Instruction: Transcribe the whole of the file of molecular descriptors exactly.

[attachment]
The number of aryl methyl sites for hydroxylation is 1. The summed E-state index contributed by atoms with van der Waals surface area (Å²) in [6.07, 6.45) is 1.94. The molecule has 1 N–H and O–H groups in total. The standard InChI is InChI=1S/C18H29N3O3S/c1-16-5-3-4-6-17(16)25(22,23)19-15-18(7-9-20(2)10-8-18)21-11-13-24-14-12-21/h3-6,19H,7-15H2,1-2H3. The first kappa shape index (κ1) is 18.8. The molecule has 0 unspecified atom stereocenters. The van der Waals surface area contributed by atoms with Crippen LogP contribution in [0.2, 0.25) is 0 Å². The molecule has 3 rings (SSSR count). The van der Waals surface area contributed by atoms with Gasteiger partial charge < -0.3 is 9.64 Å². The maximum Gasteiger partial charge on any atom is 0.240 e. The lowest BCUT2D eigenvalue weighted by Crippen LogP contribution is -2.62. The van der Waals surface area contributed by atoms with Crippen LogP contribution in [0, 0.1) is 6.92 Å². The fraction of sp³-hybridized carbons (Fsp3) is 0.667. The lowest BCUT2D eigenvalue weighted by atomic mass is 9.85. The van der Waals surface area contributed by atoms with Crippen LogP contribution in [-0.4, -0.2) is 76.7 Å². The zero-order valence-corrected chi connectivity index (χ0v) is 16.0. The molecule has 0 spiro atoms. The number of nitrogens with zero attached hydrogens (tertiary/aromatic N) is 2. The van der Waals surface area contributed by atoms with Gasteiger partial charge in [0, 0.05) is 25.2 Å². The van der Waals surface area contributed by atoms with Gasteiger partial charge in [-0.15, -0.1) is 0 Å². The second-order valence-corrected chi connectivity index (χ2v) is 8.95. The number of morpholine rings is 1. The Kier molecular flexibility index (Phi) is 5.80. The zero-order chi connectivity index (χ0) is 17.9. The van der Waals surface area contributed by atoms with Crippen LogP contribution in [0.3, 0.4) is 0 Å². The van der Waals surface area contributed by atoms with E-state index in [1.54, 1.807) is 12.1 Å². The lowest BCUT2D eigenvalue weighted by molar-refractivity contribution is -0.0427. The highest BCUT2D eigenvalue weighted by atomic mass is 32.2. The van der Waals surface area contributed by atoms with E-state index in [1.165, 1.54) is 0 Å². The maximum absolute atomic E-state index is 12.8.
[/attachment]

The number of aryl methyl sites for hydroxylation is 1. The summed E-state index contributed by atoms with van der Waals surface area (Å²) in [6.07, 6.45) is 1.94. The molecule has 1 N–H and O–H groups in total. The standard InChI is InChI=1S/C18H29N3O3S/c1-16-5-3-4-6-17(16)25(22,23)19-15-18(7-9-20(2)10-8-18)21-11-13-24-14-12-21/h3-6,19H,7-15H2,1-2H3. The first kappa shape index (κ1) is 18.8. The molecule has 0 unspecified atom stereocenters. The van der Waals surface area contributed by atoms with Crippen LogP contribution in [0.2, 0.25) is 0 Å². The molecule has 3 rings (SSSR count). The van der Waals surface area contributed by atoms with Gasteiger partial charge < -0.3 is 9.64 Å². The maximum Gasteiger partial charge on any atom is 0.240 e. The lowest BCUT2D eigenvalue weighted by Crippen LogP contribution is -2.62. The van der Waals surface area contributed by atoms with Crippen LogP contribution in [0, 0.1) is 6.92 Å². The fraction of sp³-hybridized carbons (Fsp3) is 0.667. The lowest BCUT2D eigenvalue weighted by atomic mass is 9.85. The van der Waals surface area contributed by atoms with Crippen LogP contribution in [-0.4, -0.2) is 76.7 Å². The zero-order valence-corrected chi connectivity index (χ0v) is 16.0. The molecule has 0 spiro atoms. The number of nitrogens with zero attached hydrogens (tertiary/aromatic N) is 2. The van der Waals surface area contributed by atoms with Gasteiger partial charge in [0, 0.05) is 25.2 Å². The van der Waals surface area contributed by atoms with Gasteiger partial charge in [-0.15, -0.1) is 0 Å². The second-order valence-corrected chi connectivity index (χ2v) is 8.95. The number of morpholine rings is 1. The Kier molecular flexibility index (Phi) is 5.80. The zero-order chi connectivity index (χ0) is 17.9. The van der Waals surface area contributed by atoms with Crippen LogP contribution in [0.3, 0.4) is 0 Å². The van der Waals surface area contributed by atoms with E-state index in [1.54, 1.807) is 12.1 Å². The lowest BCUT2D eigenvalue weighted by molar-refractivity contribution is -0.0427. The highest BCUT2D eigenvalue weighted by atomic mass is 32.2. The van der Waals surface area contributed by atoms with E-state index in [1.165, 1.54) is 0 Å². The maximum absolute atomic E-state index is 12.8.